Visualizing sporozoite movement over time: merging Z-stacks over time

  1. To merge three time sets of Z-stacks (Z0, Z1 and Z2), as shown in Figure 3 (see panel b), open each TZ-plane (time points of a given z-plane) as one stack (time points of Z0488 nm = stack0, time points of Z1488 nm = stack1 and time points of Z2488 nm = stack2). In 'Process > Image Calculator', select the stack0 as 'Image1', the stack1 as 'Image2' and the operation as 'Max' (maximum-intensity projection). Click on 'Create New Window' and on the OK button. The resulting stack (stack3) corresponds to the maximum-intensity projections of stack0 and stack1. Repeat this step, now using stack3 as 'Image1' and stack2 as 'Image2'. The resulting stack (stack4) is the maximum-intensity projection of Z0, Z1 and Z2 over time points.

  2. To project the time points of stack4, go to 'Images > Stacks > Z-projection' and choose first and last time-points desired for the projection by typing the respective slice number in the options 'start' and 'stop'. Choose the way the slices between 'start' and 'stop' are projected.

Figure 3: Example of a parasite invading a lymphatic vessel (see Supplementary Video 3).
Figure 3

(a) Experimental design. Each time point (Tp) comprises six z-slices recorded sequentially using the laser excitation at 488 nm and six z-slices using the excitation at 647 nm. The exposure time of a single z-slice is 200 ms, totaling 1.2 s per laser channel and 2.4 s per Tp. The z-step is 10 μm using a ×25 immersion objective and binning 4 × 4. (b) Temporal color code. The picture shows the changing of a continuous movement (gliding in red) to a discontinuous passive drifting (lymph drainage in green). The picture is composed by maximum-intensity projections (MIPs) of three Z-stacks (Z-projections) and time points (T-projections), using images acquired on the 488-nm channel. The first step is a Z-projection of three Z-stacks (MIP of Z0, Z1 and Z2; volume of 20 μm) for each time point. These Z-projections between the time points 0 and 40 are again maximum projected (T-projection0–40). After these two steps, the resulting projection represents the movement of the parasite in a flat volume of 20 μm for 96 s (T-projection0–40 of Z-projectionZ0,Z1,Z2). The same is performed with the merged Z-stacks between the time points 41 and 161 (T-projection41–161 of Z-projectionZ0,Z1,Z2). The MIP that corresponds to the gliding movement of the parasite in a volume of 20 μm (T-projection0–40 of Z-projectionZ0,Z1,Z2) was pseudo-colored in red, and the MIP of the lymph drainage (T-projection41–161 of Z-projectionZ0,Z1,Z2) was pseudo-colored in green. Scale bar = 15 μm. (c) Tracking the parasite. The sequence containing the time points of the Z-projectionZ0, Z1,Z2 was thresholded in ImageJ, and the position of each parasite was tracked using the 'multitracker' plugin. The (x, y) position of the selected parasite was plotted for each time point using Microsoft Excel. The velocity is an approximate value of the average velocity between two time points and is calculated by dividing the parasite displacement (ΔS) by the time between two time points (ΔT = 2.4 s). Note the decrease in the velocity when the parasite changes from continuous gliding to passive drifting. (d) Color code of the z-planes. The picture shows that the trajectory of the passively drifting parasite does not coincide with the trajectory of the blood vessels. Each z-plane, acquired using the 488- and 647-nm channels (GFP/parasite and BSA-647/blood, respectively), was projected (MIP) over time and pseudo-colored. T-projection0–16 1 of Z0488 and 647 nm was pseudo-colored in blue and represents the parasite and the blood circulation at 0 μm. T-projection0–161 of Z1488 and 647 nm was pseudo-colored in green and represents the depth of 10 μm. T-projection0–1 61 of Z2488 and 647 nm was pseudo-colored in red and represents the depth of 20 μm. Note the change in color when the parasite switches from continuous gliding to passive drifting, and when the parasite crosses the vessel (white arrowhead).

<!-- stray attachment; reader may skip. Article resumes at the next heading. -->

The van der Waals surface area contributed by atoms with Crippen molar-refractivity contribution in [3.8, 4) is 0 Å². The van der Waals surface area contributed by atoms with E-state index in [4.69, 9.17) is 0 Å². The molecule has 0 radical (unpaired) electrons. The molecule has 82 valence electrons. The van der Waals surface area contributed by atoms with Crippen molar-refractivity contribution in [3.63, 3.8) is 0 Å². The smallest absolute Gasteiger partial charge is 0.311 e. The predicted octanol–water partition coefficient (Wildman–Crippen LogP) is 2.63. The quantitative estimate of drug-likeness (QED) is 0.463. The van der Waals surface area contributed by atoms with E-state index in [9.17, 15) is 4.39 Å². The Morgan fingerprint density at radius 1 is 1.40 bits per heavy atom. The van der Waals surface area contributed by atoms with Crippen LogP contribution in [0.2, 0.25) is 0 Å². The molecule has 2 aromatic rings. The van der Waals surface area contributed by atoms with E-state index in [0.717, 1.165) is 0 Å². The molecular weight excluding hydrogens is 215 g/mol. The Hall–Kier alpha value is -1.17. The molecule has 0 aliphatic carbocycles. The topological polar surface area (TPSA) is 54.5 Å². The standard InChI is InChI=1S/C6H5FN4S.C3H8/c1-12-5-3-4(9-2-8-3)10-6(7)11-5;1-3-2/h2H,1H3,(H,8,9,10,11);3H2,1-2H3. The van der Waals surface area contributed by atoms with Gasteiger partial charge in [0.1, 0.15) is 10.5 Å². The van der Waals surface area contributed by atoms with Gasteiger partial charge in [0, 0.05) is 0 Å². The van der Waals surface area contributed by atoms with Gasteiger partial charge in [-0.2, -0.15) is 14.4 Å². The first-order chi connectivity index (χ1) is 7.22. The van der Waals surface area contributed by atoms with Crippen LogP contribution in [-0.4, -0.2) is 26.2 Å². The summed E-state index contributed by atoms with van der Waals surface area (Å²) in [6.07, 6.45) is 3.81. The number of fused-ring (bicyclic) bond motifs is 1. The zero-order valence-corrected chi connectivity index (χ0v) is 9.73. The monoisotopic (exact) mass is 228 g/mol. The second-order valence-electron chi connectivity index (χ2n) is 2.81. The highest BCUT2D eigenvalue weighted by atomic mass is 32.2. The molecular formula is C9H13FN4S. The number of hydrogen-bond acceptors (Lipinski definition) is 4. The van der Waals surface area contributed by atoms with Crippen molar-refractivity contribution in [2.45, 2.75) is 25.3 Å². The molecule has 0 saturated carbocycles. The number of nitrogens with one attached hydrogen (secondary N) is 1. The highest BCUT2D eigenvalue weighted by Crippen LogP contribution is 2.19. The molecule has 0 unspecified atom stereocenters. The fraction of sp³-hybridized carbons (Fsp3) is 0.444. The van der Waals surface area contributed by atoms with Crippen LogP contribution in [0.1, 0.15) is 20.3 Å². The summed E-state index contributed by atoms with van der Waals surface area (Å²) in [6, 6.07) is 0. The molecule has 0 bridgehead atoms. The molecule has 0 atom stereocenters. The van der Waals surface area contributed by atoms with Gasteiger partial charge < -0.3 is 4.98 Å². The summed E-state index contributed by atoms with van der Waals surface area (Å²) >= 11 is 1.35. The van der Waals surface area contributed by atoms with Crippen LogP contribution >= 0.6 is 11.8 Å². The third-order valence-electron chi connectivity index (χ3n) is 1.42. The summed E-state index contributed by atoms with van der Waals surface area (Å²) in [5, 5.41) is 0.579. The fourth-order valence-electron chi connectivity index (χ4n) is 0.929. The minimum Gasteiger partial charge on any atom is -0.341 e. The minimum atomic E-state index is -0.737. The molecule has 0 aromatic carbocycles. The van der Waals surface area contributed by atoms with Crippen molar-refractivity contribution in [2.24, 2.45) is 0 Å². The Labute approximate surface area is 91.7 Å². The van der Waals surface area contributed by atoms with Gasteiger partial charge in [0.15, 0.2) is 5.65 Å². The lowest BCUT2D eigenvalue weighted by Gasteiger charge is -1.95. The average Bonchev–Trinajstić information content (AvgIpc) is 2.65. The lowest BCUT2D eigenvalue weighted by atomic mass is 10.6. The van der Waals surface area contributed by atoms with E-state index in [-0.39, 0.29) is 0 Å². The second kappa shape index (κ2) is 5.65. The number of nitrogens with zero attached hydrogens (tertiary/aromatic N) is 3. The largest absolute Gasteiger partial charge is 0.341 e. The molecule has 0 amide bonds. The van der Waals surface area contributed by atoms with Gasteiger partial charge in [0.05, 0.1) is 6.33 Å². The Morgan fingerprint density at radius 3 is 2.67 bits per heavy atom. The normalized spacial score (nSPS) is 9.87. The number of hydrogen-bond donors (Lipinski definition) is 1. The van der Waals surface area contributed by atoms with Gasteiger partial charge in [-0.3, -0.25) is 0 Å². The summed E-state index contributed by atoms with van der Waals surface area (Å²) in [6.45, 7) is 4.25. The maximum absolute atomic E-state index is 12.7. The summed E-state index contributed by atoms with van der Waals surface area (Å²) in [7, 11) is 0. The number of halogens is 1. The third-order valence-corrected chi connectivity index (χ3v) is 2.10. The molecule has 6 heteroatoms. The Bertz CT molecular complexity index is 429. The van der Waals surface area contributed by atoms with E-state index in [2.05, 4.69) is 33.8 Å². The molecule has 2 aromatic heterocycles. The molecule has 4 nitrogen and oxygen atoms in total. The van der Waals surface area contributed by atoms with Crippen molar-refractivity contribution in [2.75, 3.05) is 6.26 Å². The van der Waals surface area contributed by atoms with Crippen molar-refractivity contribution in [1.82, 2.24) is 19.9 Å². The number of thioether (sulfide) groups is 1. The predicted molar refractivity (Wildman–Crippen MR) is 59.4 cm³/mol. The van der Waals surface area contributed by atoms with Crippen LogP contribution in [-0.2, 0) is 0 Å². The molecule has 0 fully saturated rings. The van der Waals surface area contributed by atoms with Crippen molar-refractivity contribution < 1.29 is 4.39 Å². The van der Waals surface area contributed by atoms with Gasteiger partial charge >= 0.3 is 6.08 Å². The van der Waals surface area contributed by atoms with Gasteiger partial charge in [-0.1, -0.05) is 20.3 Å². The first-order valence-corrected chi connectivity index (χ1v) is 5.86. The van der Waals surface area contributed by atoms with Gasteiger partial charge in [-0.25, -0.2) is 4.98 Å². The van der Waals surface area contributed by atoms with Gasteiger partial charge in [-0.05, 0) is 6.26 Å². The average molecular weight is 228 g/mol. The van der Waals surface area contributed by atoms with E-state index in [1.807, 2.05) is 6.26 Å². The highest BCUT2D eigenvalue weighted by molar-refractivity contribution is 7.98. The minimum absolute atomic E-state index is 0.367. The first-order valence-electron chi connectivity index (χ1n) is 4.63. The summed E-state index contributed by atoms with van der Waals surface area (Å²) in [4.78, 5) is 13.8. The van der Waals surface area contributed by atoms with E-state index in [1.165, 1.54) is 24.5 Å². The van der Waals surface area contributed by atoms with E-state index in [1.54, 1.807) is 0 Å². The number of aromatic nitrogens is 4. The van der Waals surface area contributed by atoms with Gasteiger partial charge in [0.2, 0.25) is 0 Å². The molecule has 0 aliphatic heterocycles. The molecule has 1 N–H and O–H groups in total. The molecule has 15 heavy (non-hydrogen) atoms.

Tracking parasites

  1. Adjust the threshold of the merged Z-stack in 'Image > Adjust > Threshold'. Ideally, the thresholded parasite should appear as a continuous object in all slices tracked. One example is given in Supplementary Videos 1 and 2. Track the thresholded parasites by running the plugin MultiTracker in 'Plugins > Stacks > MultiTracker'. The software will generate a 'Results' table with the (x, y) positions of all tracked objects.

  2. Export the 'Results' table to a Microsoft Excel sheet and plot the (x, y) trajectory to confirm the parasite track, as shown in Figures 3b and 4 (see panel b). If it is correct, calculate the distance in pixels, as shown in Figure 3c. Also see Supplementary Video 3. Convert the distance to micrometers, and divide by the time between two time points. The result is an average velocity of the thresholded parasite between two sequential images. Note that this velocity is an approximate value since the three Z-stacks are merged.

Figure 4: Example of a parasite invading and gliding inside a blood vessel (see Supplementary Video 4).
Figure 4

(a) Channel color code. The picture shows a parasite invading a blood vessel. The parasite (green), after invading the vessel (red and blue), glides inside the vessel and is sometimes carried by the blood flow. The image is an RGB image composition of a maximum-inten sity T-projection0–91 of one Z-stack (Z2488 nm), which represents the parasite movement (in green); a maximum intensity T-projection0–91 of one Z-stack (Z26 47 nm), which represents the blood movement during the time point 0–91 (in red) and an average intensity T-projection of ten selected images where the BSA-647 filled the vessel, representing the space occupied by the blood flow or the interior of the blood vessel (in blue). (b) Tracking the parasite. The graphs show the trajectory (left) and velocity (right) of the parasite invading the blood vessel. The intervals when the parasite is moving at high-speed 'jumps', concomitantly with the blood flow, are shown as red/green lines in the trajectorygraph (left) and as red/green squares in the velocity graph (right), confirming the parasite location inside the vessel. Tp0 (time point 0) represents the beginning of the movie. Scale bars = 15 μm.